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How to implement node.js to be able to handle 250k connections as comet server (client side we use socket.io)?

Would the use of nginx as proxy/loadbalancer be the right solution? Or will HA-Proxy be the better way? Has anyone real world experience with 100k+ connections and can share his setup? Would a setup like this be the right one (Quad core CPU per server -> start 4 Instances of node.js per Server?):

  nginx (as proxy / load balancing server)
        /               |          \
       /                |           \
      /                 |            \
     /                  |             \
node server #1  node server #2  node server #3
4 instances     4 instances     4 instances
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YouPorn runs with nginx as load balancer so I'm pretty confident it can handle your load :P –  Antoine Benkemoun Nov 29 '11 at 17:45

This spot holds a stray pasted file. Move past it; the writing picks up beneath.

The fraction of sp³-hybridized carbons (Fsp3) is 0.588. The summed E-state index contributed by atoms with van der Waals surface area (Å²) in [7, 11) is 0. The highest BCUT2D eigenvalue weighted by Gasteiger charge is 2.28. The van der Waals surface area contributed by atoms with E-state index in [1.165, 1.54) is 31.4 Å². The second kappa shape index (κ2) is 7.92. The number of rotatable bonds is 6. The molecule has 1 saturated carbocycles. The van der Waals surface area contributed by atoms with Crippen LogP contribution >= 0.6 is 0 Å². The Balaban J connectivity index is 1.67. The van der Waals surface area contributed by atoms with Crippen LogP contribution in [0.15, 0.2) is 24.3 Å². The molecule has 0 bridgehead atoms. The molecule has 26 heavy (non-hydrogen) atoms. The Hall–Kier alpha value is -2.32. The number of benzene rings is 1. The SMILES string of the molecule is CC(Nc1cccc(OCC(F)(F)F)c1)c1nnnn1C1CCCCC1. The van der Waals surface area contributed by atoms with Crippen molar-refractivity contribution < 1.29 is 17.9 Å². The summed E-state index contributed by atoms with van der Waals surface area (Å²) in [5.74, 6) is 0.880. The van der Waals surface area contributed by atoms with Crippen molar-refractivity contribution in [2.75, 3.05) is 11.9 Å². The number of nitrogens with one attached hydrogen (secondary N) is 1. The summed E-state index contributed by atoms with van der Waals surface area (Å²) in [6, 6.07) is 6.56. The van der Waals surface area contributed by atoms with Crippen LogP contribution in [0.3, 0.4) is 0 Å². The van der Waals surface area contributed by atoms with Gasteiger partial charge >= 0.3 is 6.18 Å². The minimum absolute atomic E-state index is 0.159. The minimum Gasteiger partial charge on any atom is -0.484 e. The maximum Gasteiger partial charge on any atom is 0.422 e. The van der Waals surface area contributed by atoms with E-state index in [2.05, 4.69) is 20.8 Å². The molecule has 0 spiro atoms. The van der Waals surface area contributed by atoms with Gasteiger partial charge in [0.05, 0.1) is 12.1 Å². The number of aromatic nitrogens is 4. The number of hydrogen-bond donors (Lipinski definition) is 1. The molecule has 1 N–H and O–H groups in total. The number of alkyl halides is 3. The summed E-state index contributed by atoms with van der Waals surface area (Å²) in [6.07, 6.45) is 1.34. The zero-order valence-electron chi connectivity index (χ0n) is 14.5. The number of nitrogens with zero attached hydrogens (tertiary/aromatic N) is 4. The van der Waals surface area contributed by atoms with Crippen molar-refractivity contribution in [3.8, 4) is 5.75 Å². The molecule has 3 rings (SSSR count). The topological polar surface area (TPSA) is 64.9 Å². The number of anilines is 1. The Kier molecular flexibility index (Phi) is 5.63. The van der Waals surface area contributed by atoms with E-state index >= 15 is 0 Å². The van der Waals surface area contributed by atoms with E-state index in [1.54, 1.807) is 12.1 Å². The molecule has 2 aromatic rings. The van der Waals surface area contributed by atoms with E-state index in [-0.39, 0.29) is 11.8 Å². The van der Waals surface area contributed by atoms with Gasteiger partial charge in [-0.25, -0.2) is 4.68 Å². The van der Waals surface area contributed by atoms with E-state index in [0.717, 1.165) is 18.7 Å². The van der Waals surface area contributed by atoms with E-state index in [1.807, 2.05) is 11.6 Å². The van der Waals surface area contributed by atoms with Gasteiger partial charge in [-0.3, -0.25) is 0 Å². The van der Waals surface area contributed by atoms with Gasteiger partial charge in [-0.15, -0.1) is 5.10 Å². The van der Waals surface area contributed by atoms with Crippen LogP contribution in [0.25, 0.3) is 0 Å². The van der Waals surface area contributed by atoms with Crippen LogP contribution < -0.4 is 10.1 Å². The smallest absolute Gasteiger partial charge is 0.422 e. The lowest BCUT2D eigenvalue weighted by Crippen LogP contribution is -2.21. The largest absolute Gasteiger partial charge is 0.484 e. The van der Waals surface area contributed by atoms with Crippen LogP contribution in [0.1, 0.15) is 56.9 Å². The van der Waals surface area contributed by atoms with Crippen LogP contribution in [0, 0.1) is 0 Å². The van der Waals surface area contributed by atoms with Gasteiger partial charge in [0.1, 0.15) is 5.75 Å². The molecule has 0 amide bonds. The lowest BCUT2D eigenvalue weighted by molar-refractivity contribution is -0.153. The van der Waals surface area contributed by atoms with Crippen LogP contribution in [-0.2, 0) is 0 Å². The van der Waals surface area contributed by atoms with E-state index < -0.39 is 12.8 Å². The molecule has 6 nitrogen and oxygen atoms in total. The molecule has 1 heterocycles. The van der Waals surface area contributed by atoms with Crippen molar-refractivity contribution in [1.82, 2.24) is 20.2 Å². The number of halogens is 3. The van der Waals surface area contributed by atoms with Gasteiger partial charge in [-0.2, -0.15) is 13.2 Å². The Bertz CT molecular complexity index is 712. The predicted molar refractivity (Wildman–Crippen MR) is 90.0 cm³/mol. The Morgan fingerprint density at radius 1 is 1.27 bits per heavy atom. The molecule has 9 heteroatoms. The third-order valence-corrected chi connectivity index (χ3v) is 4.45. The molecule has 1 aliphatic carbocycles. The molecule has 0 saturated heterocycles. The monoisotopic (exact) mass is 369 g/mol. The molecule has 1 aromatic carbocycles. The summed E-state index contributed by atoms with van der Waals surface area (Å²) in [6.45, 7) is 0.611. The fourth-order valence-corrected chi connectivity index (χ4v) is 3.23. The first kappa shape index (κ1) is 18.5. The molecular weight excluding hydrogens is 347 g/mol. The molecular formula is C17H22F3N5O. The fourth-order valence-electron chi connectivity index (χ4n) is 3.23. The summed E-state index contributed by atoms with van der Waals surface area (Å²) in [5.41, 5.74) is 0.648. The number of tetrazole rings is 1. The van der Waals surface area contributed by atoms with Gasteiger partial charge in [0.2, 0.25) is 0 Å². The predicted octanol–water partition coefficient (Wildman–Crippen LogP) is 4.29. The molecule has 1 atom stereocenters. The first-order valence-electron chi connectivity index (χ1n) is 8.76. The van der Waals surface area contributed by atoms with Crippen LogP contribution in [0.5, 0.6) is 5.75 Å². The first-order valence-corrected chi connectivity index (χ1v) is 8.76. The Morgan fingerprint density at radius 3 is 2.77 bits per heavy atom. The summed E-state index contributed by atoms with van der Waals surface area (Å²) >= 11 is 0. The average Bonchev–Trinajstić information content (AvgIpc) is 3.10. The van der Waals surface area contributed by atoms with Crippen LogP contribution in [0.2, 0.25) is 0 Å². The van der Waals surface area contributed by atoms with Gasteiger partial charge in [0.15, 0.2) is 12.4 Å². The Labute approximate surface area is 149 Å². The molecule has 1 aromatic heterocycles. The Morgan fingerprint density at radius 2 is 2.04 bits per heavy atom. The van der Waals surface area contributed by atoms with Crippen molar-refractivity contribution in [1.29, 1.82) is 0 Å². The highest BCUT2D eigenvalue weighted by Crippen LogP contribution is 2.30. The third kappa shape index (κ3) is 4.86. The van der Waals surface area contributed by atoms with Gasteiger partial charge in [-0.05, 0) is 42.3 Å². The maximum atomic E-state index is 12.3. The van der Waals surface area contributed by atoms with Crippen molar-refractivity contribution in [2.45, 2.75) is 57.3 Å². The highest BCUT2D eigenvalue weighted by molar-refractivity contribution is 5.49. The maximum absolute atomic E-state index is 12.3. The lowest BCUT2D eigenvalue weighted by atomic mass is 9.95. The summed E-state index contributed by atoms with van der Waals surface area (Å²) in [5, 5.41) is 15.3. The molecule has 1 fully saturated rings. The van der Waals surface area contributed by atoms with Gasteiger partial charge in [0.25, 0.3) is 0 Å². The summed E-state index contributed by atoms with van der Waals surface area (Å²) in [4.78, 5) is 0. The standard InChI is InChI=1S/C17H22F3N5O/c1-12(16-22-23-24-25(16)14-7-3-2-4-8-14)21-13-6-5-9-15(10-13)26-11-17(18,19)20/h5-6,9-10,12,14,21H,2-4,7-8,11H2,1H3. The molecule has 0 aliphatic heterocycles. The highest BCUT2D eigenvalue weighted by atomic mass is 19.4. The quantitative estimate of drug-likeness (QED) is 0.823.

@AntoineBenkemoun "Handle your load" may have been an unfortunate choice of words there. –  ceejayoz Nov 29 '11 at 18:08
    
@AntoineBenkemoun Our requirement of 250K tcp connections is another playarea and far away from a few hundred http req/sec that a site like YP makes. –  Nenad Nov 29 '11 at 21:02
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1 Answer

vanilla nginx doesn't support HTTP/1.1 keepalive to the upstream (backend) servers, which breaks socket.io :( If you're willing to compile it yourself, you may have better luck --> http://www.letseehere.com/reverse-proxy-web-sockets

Though at that scale I wonder if it would be smoother to skip the web server layer, routing the TCP connections directly...

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Thank you for the Link. I need to check if HA-Proxy is able to make a proper TCP routing. Would like to hear if anyone has some Real World experience. –  Nenad Nov 29 '11 at 21:04
    
since 1.1.4 nginx has ngx_http_upstream_keepalive module and proxy_http_version directive –  SaveTheRbtz Nov 30 '11 at 11:09
    
@SaveTheRbtz great news, I hope they release soon a stable version that include the proxy_http_version directive. –  Nenad Dec 1 '11 at 4:13
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